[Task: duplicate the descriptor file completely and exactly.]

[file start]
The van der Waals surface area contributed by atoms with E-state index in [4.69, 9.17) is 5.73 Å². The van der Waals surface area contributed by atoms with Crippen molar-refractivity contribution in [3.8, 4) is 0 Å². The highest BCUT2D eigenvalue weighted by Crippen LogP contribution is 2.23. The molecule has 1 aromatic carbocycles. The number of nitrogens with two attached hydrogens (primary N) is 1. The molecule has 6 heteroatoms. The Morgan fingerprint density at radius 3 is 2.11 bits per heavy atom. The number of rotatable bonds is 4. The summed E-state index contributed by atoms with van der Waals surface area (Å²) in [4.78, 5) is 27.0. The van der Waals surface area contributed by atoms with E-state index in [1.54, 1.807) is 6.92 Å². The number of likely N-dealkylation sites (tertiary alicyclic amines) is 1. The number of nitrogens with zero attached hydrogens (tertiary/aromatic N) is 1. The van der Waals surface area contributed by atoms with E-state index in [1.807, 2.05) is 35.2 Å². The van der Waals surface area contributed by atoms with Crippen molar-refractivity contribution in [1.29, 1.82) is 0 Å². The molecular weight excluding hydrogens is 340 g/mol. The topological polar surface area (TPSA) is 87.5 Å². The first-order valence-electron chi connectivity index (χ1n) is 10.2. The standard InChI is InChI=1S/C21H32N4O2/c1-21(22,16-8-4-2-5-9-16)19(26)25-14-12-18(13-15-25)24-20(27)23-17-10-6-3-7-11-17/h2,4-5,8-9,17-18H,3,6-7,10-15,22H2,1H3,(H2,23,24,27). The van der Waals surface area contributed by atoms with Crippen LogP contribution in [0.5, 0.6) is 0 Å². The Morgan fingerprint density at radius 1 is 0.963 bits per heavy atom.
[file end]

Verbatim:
The van der Waals surface area contributed by atoms with E-state index in [4.69, 9.17) is 5.73 Å². The van der Waals surface area contributed by atoms with Crippen molar-refractivity contribution in [3.8, 4) is 0 Å². The highest BCUT2D eigenvalue weighted by Crippen LogP contribution is 2.23. The molecule has 1 aromatic carbocycles. The number of nitrogens with two attached hydrogens (primary N) is 1. The molecule has 6 heteroatoms. The Morgan fingerprint density at radius 3 is 2.11 bits per heavy atom. The number of rotatable bonds is 4. The summed E-state index contributed by atoms with van der Waals surface area (Å²) in [4.78, 5) is 27.0. The van der Waals surface area contributed by atoms with E-state index in [1.54, 1.807) is 6.92 Å². The number of likely N-dealkylation sites (tertiary alicyclic amines) is 1. The number of nitrogens with zero attached hydrogens (tertiary/aromatic N) is 1. The van der Waals surface area contributed by atoms with E-state index in [1.807, 2.05) is 35.2 Å². The van der Waals surface area contributed by atoms with Crippen molar-refractivity contribution in [1.29, 1.82) is 0 Å². The molecular weight excluding hydrogens is 340 g/mol. The topological polar surface area (TPSA) is 87.5 Å². The first-order valence-electron chi connectivity index (χ1n) is 10.2. The standard InChI is InChI=1S/C21H32N4O2/c1-21(22,16-8-4-2-5-9-16)19(26)25-14-12-18(13-15-25)24-20(27)23-17-10-6-3-7-11-17/h2,4-5,8-9,17-18H,3,6-7,10-15,22H2,1H3,(H2,23,24,27). The van der Waals surface area contributed by atoms with Crippen LogP contribution in [0.5, 0.6) is 0 Å². The Morgan fingerprint density at radius 1 is 0.963 bits per heavy atom.